Therefore, the learning of mathematics
entails both the interpretation of mathematical signs and the construction of
mathematical meanings through communication with others. These interpretations
and these meanings are not constructed on the spot. Rather, they
evolve in a continuous manner, a manner resulting from the individual’s
exposure to a variety of closely interrelated experiences within different
mathematical, social, and physical contexts. In such experiences, multiple
semiotic systems combine (e.g., language, mathematical signs, and gestures)
to ground a continuous and evolving interpretation of mathematical
meanings. Since communication is possible only through signs (Peirce, CP
4.7), acts of communication are in themselves acts of interpretation. p. 183

Kanes observes
that natural language “atworst distorts the formation of ideas” and “at best it
makes the construction of concepts and communication possible” (p. 135).
By the same token, mathematical notations at worst distort mathematical
meanings if they are not interpreted in context and unfamiliar distinctions
are not taken into account; and at best they enable us to state explicitly what we want to state circumventing the ambiguities which the structure
of natural language is not equipped to avoid (Nagel, 1956). p. 184-5

Really? That’s the best they can hope for? This would seem to go against research into notations as tools for reasoning, which suggests that a good notation can actually significantly boost and form reasoning in a non-transparent way. See Muntersbjorn.

This is based on Peirce and sign-systems, but the author talks about intentions a lot. This is intriguing.

There is the Intentional Interpretant, which is a determination of the mind of the
utterer; the Effectual Interpretant, which is a determination of the mind of the
interpreter; and the Communicational Interpretant, or say the Cominterpretant,
which is a determination of that mind into which the minds of utterer and interpreter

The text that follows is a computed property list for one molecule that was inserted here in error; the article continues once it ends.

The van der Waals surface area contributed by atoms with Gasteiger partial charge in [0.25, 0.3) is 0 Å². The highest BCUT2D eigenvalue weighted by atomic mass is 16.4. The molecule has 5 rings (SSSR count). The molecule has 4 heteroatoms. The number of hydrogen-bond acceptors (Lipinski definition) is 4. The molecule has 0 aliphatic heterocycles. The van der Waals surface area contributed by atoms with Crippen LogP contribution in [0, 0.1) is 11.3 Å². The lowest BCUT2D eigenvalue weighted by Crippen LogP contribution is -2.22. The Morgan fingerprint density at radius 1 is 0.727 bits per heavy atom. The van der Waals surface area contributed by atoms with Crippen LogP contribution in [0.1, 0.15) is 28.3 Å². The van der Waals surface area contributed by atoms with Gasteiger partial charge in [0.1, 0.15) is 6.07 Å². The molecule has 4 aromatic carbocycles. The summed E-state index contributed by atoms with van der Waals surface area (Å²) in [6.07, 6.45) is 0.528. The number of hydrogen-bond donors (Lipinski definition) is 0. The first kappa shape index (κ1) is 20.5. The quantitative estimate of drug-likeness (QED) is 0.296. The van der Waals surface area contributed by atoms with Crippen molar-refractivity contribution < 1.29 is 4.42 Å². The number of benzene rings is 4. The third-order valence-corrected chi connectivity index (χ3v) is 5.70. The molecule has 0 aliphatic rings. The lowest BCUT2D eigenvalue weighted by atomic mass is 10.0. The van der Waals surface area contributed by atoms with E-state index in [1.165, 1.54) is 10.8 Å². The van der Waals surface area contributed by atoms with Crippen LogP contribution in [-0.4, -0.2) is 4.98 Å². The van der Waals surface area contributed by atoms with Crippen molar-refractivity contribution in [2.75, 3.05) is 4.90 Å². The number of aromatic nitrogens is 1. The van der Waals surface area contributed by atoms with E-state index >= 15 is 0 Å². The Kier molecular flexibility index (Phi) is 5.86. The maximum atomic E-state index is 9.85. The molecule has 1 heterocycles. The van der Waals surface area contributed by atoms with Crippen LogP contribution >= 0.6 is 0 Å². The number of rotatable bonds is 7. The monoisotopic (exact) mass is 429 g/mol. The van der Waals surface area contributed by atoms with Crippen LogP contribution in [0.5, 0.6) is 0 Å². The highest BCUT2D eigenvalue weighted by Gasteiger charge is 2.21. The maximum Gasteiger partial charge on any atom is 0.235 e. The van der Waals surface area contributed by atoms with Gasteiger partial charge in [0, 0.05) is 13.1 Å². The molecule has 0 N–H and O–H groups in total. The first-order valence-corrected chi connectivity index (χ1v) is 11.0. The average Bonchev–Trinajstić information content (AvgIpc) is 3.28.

have to be fused in order that any communication should take place. This mind may
be called the commens. [The commens] is all that is, and must be, well understood
between utterer and interpreter, at the outset, in order [for] the sign in question [to]
fulfill its function (Peirce, 1908, p. 478; emphasis in the original). p. 189

Peirce is, as ever, tricky to read, but the intentional interpretant seems to be based in the intentional actions of the utterer rather than any perceived intentions playing a part in interpretation. I ought to take more notice of this in my methodology, perhaps, in talking about the relationship between semiotics and pragmatics.

While mathematical concepts to be learned are static, interpreting processes
are dynamic. p. 194

Again – not sure about this – can they be said to be static? See Muntersbjorn.

For Wittgenstein (1991) language games are mediating processes for
meaning-making that impact how meanings are produced according to the
particular circumstances in which words and sentences are used in sociocultural
contexts. Language games go beyond the logic and structure of
the language, they account for the semantic aspects of linguistic expressions
(Harris, 1990). Likewise, Interpreting games are also mediating processes
of meaning-making that have an effect on how interim mathematical
meanings are produced according to the meaning-giving contexts used by
the teacher and interpreted by the students. Interpreting games account for
the semantic aspects of mathematical symbolizations. p. 199


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